Undergraduate Research Assistants 


Nicole Gorzovalitis

Jeffrey Rogers

Sanjana Satishkhumar


Allison Wetzel

Myles Brewington

Reagan Broach









Anna Rutherford

Madeleine Corbell

Emily Wish







Lab Alumni

Past Graduate Students

JT CraigJ.T. Craig, Ph.D. | Curriculum Vitae

James (J.T.) Craig joined the CRAV lab in the fall of 2010.  James completed his undergraduate degree in psychology at the University of Kansas.  At KU his research focused on the treatment efficacy of motivational interviewing with adolescents as well as the treatment of pediatric obesity.  James is excited about furthering the research of the CRAV lab and looks forward to working with mentorship and victimization during his graduate career.  James is currently a post-doctoral fellow at Boys Town Center for Behavioral Health in Nebraska. In his spare time James enjoys tennis, yoga, and watching college basketball.

Debbie Gomez, M.A. |

Melissa A. Faith, Ph.D. | Curriculum Vitae

Dr. Faith earned a B.S. in psychology and B.A. in English from the University of Florida. She earned an M.A. in clinical psychology and a Ph.D. in clinical psychology from University of Arkansas. In addition to the clinical psychology training she received during her graduate school tenure, Dr. Faith also received specialized training working with youth who have hematological and oncological illnesses during her predoctoral internship at University of Mississippi Medical Center and her pediatric hematology/oncology-focused postdoctoral fellowship at University of Oklahoma Health Sciences Center. Dr. Faith is currently assistant professor in the Department of Psychiatry at UT Southwestern Medical Center and pediatric clinical psychologist at Children’s Medical Center in Dallas, Texas. She conducted and contributed to a number of studies on peer victimization risk factors and interventions, relations between sibling relationship quality and peer adjustment, and relations between parenting behaviors during sibling conflict and children’s peer adjustment while in the CRAV lab. Her current program of research focuses on relations among parenting (e.g., emotion socialization beliefs and practices, parental coping factors that impact parenting behaviors), sibling adjustment and sibling relationship quality, and peer adjustment in the pediatric oncology and pediatric oncology survivor populations. She also has an interest in sibling adjustment after bereavement related to pediatric cancer. For fun outside of psychology, Dr. Faith enjoys teaching ballet, making fondant/gumpaste-covered cakes, and learning new arts and crafts (Updated May, 2014).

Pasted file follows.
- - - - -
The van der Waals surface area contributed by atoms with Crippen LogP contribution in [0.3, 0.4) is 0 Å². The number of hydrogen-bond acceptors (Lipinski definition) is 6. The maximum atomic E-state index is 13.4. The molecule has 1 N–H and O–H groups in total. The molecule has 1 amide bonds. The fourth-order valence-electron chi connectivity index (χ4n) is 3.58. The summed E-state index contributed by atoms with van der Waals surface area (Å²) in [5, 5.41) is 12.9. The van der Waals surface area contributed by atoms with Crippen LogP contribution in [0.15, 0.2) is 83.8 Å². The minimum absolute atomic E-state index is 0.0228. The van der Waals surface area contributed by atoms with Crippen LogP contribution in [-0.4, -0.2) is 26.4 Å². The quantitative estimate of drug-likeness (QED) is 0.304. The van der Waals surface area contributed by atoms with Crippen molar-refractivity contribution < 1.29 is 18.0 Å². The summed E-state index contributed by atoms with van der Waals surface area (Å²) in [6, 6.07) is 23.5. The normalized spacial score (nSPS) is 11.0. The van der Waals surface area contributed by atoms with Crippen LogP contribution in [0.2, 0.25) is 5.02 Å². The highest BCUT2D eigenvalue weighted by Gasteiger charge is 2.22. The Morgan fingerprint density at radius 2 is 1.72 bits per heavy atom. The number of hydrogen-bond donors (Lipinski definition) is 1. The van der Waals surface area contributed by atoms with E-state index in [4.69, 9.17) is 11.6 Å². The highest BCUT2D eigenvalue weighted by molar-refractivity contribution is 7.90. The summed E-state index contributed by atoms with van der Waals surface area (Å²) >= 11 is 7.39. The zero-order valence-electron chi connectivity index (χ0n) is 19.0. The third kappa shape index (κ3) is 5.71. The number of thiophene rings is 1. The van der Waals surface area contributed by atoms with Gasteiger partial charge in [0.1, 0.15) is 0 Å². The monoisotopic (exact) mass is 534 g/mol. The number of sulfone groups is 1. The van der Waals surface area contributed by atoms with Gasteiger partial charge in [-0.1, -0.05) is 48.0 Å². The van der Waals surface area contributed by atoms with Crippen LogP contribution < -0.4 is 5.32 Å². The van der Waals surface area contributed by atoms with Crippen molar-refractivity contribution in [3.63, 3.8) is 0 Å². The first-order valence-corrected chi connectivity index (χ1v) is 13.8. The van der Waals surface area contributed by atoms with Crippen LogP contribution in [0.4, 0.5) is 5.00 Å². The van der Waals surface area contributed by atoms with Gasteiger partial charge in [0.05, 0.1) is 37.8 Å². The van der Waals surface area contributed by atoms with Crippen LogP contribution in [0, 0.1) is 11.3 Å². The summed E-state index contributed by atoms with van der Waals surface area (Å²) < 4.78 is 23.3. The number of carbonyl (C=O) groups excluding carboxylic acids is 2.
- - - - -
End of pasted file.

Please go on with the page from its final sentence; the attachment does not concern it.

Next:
L. Christian Elledge, Ph.D.  |

Dr. Elledge earned a M. S. degree in experimental psychology with a developmental specialization from Florida Atlantic University and a Ph.D. in clinical psychology from the University of Arkansas. He was the recipient of the Ruth L. Kirstein National Research Service award through the National Institute of Child Health and Human Development, which funded his 3-year individual postdoctoral fellowship at the University of Kansas in the Clinical Child Psychology Program. Currently, Dr. Elledge is an assistant professor in the Department of Psychology at the University of Tennessee. His current program of research focuses on (a) identifying relationship characteristics and interpersonal processes that confer developmental risk or protection for aggressive and bullied children, and (b) developing preventative intervention strategies that effectively enhance these children’s social contexts and interpersonal relationships toward reducing later dysfunction. Dr. Elledge has particular interest in developing school-based interventions that can promote or enrich the peer relationships of these at-risk youth. One prominent line of his empirical research has focused on the application of school-based mentoring as a form of selective prevention for children who are aggressive or chronically bullied.  He continues to collaborate with Dr. Cavell and members of the CRAV lab on several on-going research projects.

Emily Mayfield, Ph.D.  |

Emily is a Psychologist in the US Air Force.  She is a Captain and stationed at Misawa AB in Japan, and recently returned from a deployment to Afghanistan.

Kenya Malcolm, Ph.D.  |

Chad Parsons, M.A.  |

Amy D. Seay, Ph.D.  |

Past Undergraduate Research Assistants

  • Jennifer Branch
  • Samantha Butler
  • Hannah Coffman
  • Caira Dortch
  • Oyunaa Enkhtur
  • Paige Griswold
  • Allison Harris
  • Jessica Hobbs
  • Chance Holland
  • Molly Keltner
  • Jonathan Lawson
  • Mallory Murphy
  • Kayla Nichols
  • Ashley Oeffinger
  • Alisha Pace
  • Colleen Poplawski
  • Paige Ramos
  • Ashlin Smith
  • Lindsay Winemiller
  • Ally Burton
  • Christina Goudreau
  • Taylor Henschell
  • Tyneshia Hill
  • Kelsie Hammons
  • Amber Pham
  • Desmond Webb
  • Jayne Mota
  • Mallory Eddy
  • Gabrielle Lewis
  • Paige Quinlan
  • Grant King
  • Carly Krieger
  • Jayde Bryson
  • Amanda Verhaak
  • Hannah Norton
  • Grace Cho
  • Megan Guinn